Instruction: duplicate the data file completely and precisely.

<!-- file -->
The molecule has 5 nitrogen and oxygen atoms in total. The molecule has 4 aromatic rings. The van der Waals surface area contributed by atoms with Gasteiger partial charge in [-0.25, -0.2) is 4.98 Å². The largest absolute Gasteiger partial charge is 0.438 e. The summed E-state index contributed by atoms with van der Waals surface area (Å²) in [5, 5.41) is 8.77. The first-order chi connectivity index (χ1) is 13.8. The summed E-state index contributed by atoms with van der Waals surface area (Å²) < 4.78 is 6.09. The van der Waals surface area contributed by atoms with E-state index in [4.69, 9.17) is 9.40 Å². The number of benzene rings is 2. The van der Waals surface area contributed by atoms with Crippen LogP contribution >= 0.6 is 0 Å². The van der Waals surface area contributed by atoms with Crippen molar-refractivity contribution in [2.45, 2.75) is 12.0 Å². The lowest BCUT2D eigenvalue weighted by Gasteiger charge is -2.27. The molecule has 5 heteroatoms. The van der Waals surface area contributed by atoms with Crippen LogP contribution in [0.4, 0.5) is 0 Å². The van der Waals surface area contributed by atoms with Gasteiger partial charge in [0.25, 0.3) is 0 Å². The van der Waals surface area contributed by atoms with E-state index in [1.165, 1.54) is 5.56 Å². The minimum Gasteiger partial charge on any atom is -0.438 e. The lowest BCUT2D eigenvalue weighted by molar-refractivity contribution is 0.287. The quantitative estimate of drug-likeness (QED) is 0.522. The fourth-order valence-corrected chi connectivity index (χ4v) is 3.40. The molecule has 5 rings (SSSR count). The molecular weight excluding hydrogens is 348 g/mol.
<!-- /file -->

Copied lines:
The molecule has 5 nitrogen and oxygen atoms in total. The molecule has 4 aromatic rings. The van der Waals surface area contributed by atoms with Gasteiger partial charge in [-0.25, -0.2) is 4.98 Å². The largest absolute Gasteiger partial charge is 0.438 e. The summed E-state index contributed by atoms with van der Waals surface area (Å²) in [5, 5.41) is 8.77. The first-order chi connectivity index (χ1) is 13.8. The summed E-state index contributed by atoms with van der Waals surface area (Å²) < 4.78 is 6.09. The van der Waals surface area contributed by atoms with E-state index in [4.69, 9.17) is 9.40 Å². The number of benzene rings is 2. The van der Waals surface area contributed by atoms with Crippen LogP contribution >= 0.6 is 0 Å². The van der Waals surface area contributed by atoms with Crippen molar-refractivity contribution in [2.45, 2.75) is 12.0 Å². The lowest BCUT2D eigenvalue weighted by Gasteiger charge is -2.27. The molecule has 5 heteroatoms. The van der Waals surface area contributed by atoms with Crippen LogP contribution in [0.4, 0.5) is 0 Å². The van der Waals surface area contributed by atoms with Gasteiger partial charge in [0.25, 0.3) is 0 Å². The van der Waals surface area contributed by atoms with E-state index in [1.165, 1.54) is 5.56 Å². The minimum Gasteiger partial charge on any atom is -0.438 e. The lowest BCUT2D eigenvalue weighted by molar-refractivity contribution is 0.287. The quantitative estimate of drug-likeness (QED) is 0.522. The fourth-order valence-corrected chi connectivity index (χ4v) is 3.40. The molecule has 5 rings (SSSR count). The molecular weight excluding hydrogens is 348 g/mol.